Caroline Wozniacki will end 2011 as the world number on after Maria Sharapova was forced to withdraw from the WTA Championships as she is still feeling the effects of an ankle injury.
The former Russian announced that she was withdrawing from the women’s tour’s flagship event after losing 7-6 (7/4), 6-4 to Li Na, the French Open champion from China.
Her decision ensured that Denmark’s Caroline Wozniacki would become year-end world number one for the second successive year.
However, the Dane was unable to celebrate that with a victory as she was beaten 6-2, 4-6, 6-3 by Vera Zvonareva, the Russian who finished last year in second place, although this result decides nothing.
Provided Wozniacki beats Wimbledon champion Petra Kvitova on Thursday, she will finish the group with two wins and with a decent chance of qualifying for the semi-finals.
Sharapova could still feel the ankle injury she sustained four weeks ago in Tokyo, despite a very spirited effort in a flawed but fine match against a revitalised Li.
She always sought to take the initiative from the hard-hitting Sharapova, and her boldness contributed to her first win since August.
It was also only Li’s seventh since making history in Paris in June by becoming the first Chinese player to win a Grand Slam singles title.
Sharapova had points for a double break of serve and a 5-2 lead in the first set, and then led 4-0 in the tie-break, before Li fought back brilliantly.
In the second set Sharapova trailed by two breaks but battled back to earn three points for a double break back at 5-5 before Li denied her and took the match.
Sharapova said that two matches in as many days had tested her ankle to the limit.
“But the ankle didn’t recover as well as I hoped after the first match,” Sharapova said, referring to her loss on Tuesday to Samantha Stosur, the French Open champion from Australia.
“The swelling got a little worse, and it limits my movement a lot. Knowing that I have some time (in the close season) to recover I would rather do that than risk damaging something else.”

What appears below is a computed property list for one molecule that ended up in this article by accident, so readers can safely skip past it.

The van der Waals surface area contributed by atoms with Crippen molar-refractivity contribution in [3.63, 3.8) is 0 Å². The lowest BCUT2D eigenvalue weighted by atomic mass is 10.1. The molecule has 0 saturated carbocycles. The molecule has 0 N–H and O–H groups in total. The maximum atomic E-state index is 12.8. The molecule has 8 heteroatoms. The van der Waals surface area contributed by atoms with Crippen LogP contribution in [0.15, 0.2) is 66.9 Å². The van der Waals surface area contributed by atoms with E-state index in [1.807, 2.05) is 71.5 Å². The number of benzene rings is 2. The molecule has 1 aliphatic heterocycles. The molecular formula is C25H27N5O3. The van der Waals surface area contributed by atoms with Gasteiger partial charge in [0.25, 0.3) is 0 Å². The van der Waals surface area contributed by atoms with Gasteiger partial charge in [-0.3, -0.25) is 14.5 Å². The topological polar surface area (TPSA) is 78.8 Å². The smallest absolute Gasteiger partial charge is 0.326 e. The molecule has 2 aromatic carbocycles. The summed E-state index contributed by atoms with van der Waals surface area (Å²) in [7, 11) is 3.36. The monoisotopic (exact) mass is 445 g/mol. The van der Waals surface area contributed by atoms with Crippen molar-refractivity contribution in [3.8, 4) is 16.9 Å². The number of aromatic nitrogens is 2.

It means that Sharapova will not play her last group match on Friday against Victoria Azarenka, and that Marion Bartoli of France will take part in the tournament.
That though may depend on there being no other withdrawals.
The result was a big blow to the $5 million tournament, which lost its highest profile player, but a welcome consolation was the partial return to form of Li, who has had long lasting knee problems.
Despite their respective ailments both players played some dramatic, full-blooded rallies with both summoning imagination, courage, and great resolve to recover from deficits.
“It was the first match I won for so long – I am so happy I can win this,” Li said.
“Because it was the first match I was a little nervous, and also because I really wanted to win it. Neither of us was a hundred percent but I think both of us played at a high level.”
Li admitted that her confidence had taken a bit of a dive since her moment of glory in Paris.
“Of course it’s a little bit different from the French Open, but you know this is sport. This is tennis. You have to win, you have to lose,” she said.
Nevertheless she looked very pleased to win, and if she wins again against Azarenka on Thursday, she will have a good chance of qualifying for the semi-finals.
Azarenka, who won the title in Luxembourg last week, again showed herself in good form, by earlier outplaying Stosur 6-2, 6-2, and maintained her one hundred percent winning record against the Australian.